It’s unarguable: car nuts love muscle cars. Frankly, we are concerned about those who don’t. They are missing out: The classic curves, angles and defined body lines induce a sense of nostalgia that will bring you back to simpler times. Gripping the wheel to feel the engine purr through your fingertips grounds you. Harmonious exhaust notes tickle your eardrums with every blip of the gas pedal, and the passing scenery clears the mind and soothes the soul.
This experience is no longer limited to those who own one. Here are five of the many vehicles listed on DriveShare that will give you the ultimate muscle car experience.
Michael Ruddell’s 1951 Oldsmobile Rocket 88
Oldsmobile released their new Rocket 88 in 1949 in response to the public’s sudden demand for faster cars. It used the same new Futuramic B-body platform as the previous 76 model, but instead of a straight-six, the 88 was home to Oldsmobile’s latest 5-liter Rocket V-8. The new engine produced 135 horsepower, which may seem diminutive by today’s standards, but back in the day, those numbers were substantial. The Rocket 88’s combination of a relatively lightweight body and a large, powerful engine earned the car its place as the first example of American Muscle, or the automotive industry’s gateway into muscle-cardom at the very least. This car is a true treasure.
Hugo Santana’s 1970 Chevrolet Chevelle SS
The saying “there’s no replacement for displacement” was never truer in 1970. The 1970 Chevelle SS was sitting atop of the food chain with a big-block 454 that made up to 450-hp from the factory. Hugo’s Chevelle is a prime example of perfection: It has an iconic red and black color scheme, chrome hood pins, a cowl induction system, and will earn attention wherever you go. This particular vehicle has a modern suspension for smooth handling: It is just begging to be driven.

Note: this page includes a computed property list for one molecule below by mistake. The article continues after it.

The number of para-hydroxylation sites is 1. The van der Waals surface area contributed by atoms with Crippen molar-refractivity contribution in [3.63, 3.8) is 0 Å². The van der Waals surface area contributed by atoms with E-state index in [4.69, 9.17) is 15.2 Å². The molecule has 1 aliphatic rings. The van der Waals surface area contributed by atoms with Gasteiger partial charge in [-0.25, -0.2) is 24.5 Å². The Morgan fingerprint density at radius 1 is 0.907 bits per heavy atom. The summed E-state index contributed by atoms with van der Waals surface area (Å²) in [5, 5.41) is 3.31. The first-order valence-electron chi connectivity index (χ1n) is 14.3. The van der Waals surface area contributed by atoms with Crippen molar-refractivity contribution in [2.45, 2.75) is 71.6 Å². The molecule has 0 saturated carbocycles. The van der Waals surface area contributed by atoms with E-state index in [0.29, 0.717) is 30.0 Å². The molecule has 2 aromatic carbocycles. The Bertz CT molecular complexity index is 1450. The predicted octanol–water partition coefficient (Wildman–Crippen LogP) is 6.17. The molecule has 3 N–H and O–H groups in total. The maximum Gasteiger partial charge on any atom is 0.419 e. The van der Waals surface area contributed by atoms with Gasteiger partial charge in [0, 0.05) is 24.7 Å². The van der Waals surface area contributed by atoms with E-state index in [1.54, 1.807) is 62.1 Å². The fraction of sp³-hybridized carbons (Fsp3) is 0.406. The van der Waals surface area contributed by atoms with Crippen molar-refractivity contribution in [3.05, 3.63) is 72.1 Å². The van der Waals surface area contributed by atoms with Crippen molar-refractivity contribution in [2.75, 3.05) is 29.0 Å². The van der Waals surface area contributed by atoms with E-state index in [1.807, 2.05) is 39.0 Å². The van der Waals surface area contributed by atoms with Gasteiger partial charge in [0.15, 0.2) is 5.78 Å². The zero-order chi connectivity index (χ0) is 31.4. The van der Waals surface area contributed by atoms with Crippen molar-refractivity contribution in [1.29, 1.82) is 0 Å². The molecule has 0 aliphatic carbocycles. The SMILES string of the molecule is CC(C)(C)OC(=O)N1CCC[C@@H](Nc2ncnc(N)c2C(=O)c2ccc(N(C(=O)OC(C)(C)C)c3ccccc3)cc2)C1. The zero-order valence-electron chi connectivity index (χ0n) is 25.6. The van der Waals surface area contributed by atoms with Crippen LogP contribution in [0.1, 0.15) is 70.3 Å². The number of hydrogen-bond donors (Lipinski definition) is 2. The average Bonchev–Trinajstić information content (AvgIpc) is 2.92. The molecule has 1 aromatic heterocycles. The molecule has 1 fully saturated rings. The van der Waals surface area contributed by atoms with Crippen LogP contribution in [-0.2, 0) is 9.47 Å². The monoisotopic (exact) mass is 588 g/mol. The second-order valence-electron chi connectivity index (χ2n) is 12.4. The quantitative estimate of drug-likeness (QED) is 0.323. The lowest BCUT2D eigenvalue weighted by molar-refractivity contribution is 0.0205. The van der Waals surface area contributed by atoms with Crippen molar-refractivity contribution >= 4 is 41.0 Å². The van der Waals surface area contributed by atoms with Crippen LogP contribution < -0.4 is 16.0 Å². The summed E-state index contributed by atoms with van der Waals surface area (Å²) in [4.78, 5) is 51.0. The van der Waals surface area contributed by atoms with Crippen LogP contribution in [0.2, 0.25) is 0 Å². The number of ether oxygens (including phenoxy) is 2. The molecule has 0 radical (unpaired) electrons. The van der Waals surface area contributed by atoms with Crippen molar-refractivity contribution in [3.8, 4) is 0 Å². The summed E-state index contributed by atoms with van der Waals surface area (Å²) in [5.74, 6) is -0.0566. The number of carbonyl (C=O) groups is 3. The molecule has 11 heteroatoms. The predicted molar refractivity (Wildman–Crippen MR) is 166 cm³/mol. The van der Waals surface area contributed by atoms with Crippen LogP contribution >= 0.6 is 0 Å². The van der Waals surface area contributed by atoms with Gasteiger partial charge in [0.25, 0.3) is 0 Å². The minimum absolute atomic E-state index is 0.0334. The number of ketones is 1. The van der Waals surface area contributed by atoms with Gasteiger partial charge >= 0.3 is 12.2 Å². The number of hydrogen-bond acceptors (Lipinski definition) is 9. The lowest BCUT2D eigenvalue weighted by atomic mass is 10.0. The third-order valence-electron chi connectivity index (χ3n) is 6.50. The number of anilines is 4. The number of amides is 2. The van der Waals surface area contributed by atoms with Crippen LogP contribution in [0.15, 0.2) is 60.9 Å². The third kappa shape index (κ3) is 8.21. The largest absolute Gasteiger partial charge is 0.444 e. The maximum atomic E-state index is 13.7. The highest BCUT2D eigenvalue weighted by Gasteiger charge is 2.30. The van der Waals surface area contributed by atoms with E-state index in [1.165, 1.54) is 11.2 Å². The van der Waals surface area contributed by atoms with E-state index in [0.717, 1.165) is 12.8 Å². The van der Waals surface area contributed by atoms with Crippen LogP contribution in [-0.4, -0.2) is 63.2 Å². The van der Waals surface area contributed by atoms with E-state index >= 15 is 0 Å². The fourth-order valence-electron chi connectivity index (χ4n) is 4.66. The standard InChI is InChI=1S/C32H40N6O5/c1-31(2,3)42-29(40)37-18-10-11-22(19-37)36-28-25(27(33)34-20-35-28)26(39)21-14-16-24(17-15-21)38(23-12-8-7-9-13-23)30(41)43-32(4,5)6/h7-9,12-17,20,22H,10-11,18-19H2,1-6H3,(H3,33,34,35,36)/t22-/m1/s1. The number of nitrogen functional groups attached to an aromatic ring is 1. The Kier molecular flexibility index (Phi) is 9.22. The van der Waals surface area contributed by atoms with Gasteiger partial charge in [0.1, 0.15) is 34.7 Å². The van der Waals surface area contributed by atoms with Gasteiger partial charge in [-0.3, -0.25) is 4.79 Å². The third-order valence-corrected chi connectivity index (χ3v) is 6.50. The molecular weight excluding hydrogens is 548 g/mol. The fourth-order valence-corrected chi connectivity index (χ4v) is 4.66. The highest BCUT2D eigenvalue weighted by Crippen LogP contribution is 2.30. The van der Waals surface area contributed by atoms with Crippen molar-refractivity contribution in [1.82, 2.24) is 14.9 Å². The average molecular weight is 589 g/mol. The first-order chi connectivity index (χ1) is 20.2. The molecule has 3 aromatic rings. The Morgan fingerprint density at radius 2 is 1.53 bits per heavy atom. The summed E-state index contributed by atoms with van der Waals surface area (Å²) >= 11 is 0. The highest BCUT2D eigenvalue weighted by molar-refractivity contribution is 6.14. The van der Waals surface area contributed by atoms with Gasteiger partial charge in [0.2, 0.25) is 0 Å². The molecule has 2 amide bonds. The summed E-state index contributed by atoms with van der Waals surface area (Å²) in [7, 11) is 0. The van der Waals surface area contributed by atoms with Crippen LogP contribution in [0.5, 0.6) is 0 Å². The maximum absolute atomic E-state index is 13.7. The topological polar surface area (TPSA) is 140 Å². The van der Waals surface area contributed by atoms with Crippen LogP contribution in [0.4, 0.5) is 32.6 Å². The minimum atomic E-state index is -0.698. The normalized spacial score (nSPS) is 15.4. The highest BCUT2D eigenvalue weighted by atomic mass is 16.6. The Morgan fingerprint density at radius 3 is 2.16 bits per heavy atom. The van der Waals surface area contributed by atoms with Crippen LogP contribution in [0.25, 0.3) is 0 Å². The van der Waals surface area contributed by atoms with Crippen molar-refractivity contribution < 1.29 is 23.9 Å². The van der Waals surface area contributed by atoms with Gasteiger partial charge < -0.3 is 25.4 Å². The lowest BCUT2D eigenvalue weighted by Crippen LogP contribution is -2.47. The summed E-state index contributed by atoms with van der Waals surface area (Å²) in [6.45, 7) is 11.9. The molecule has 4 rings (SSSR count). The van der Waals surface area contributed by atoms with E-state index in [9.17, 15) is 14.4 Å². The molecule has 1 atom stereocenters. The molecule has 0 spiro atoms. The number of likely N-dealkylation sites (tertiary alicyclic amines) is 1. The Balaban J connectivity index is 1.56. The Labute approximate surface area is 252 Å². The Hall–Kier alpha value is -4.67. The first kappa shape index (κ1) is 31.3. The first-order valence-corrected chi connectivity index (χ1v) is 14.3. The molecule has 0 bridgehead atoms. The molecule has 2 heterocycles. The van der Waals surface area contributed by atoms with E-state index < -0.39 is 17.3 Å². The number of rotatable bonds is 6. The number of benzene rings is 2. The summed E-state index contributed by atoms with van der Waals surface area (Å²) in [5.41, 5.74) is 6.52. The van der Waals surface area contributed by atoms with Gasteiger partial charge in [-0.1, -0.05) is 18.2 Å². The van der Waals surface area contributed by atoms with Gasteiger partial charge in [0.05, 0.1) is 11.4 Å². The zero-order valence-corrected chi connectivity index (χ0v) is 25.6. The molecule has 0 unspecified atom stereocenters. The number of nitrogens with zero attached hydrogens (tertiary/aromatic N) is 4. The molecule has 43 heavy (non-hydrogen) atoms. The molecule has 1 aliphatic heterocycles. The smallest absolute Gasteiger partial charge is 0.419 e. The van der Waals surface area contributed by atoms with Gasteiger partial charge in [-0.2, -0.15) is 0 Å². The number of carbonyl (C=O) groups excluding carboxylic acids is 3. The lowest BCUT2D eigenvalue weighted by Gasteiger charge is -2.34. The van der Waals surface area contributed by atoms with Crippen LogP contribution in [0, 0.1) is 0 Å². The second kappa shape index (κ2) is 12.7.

Pierre Alston’s 1968 Camaro SS
Another vehicle adorned with the SS badge and bearing an opposite color scheme of black with red racing stripes is Pierre’s 1968 Camaro SS. Having gone through a recent full restoration, this car is ready for the open road. The original engine was swapped for a 383 Stroker motor. Pierre says the car, “Burns rubber and turns heads,” and we don’t doubt that for a second. The Camaro’s interior appears exceedingly stock. The radio, which isn’t noticeable at first glance, is from RetroSound, a company known for making stereos that look original, but with quality modern internals. However, it’s doubtful you’ll even need the radio: The engine’s exhaust notes will urge you to turn off the tunes and roll down the windows.
Robert Haughton’s 1972 Buick GS 455
Robert’s second generation 1972 Buick Gran Sport leaves its competitors in the dust. The heart of this particular GS was converted from the factory 350-cid engine to a slightly modified 455. After a recent rebuild in 2018, it’s most recent pull on the dyno recorded at 408-hp and 515 lb-ft of torque, and you should expect every bit of that out of this beauty. It’s also equipped with disc brakes, an upgraded cooling system, and a modern stereo. Don’t miss your shot to get behind the wheel.
Chris Gebhardt’s 1967 Pontiac GTO
Seeing this car today, you’d never imagine it was sitting in a salvage yard until 1990 when Chris and his father vowed to bring it back to life. It was a daily driver, and over the years it’s had its fair share of rear differential swaps, carburetors, and tunes. Now it is fully restored and equipped with a cammed Pontiac 400 engine, a four-barrel carburetor, a three-speed automatic transmission, and power steering. The tone of the Flowmaster exhaust has children running to their windows to get a glimpse, while their fathers stare in remorse at their inadequate stock V-6 in the driveway. This car has quite a history, and you can read more about it here(link). With a story just as sensational as the drive, why wouldn’t you want to get behind the wheel?
Joan Friedrich’s 2016 Dodge Challenger Hellcat
After its release in 2016, the Hellcat was the most powerful muscle car ever produced. The SRT-built 6.2-L Supercharged Hemi V-8 pushes out a staggering 707-hp and 650 lb-ft of torque. Accelerating from 0-60 takes a minuscule 3.5 seconds, and redundantly has a top speed of 199 mph. While driving one of the meanest American cars on the road, you still can enjoy many features such as GPS, heated and cooled seats, parking sensors, and HID headlights. Joan upgraded her Hellcat with tinted windows and wide rear meats for optimum grip. Thanks to DriveShare, you can check this beast off your driving experience wish list.
[Editor’s Note: We avoided the muscle car vs. pony car debate by withholding the Ford Mustang from this list, but don’t worry: We saved that topic for a different article. Click here.]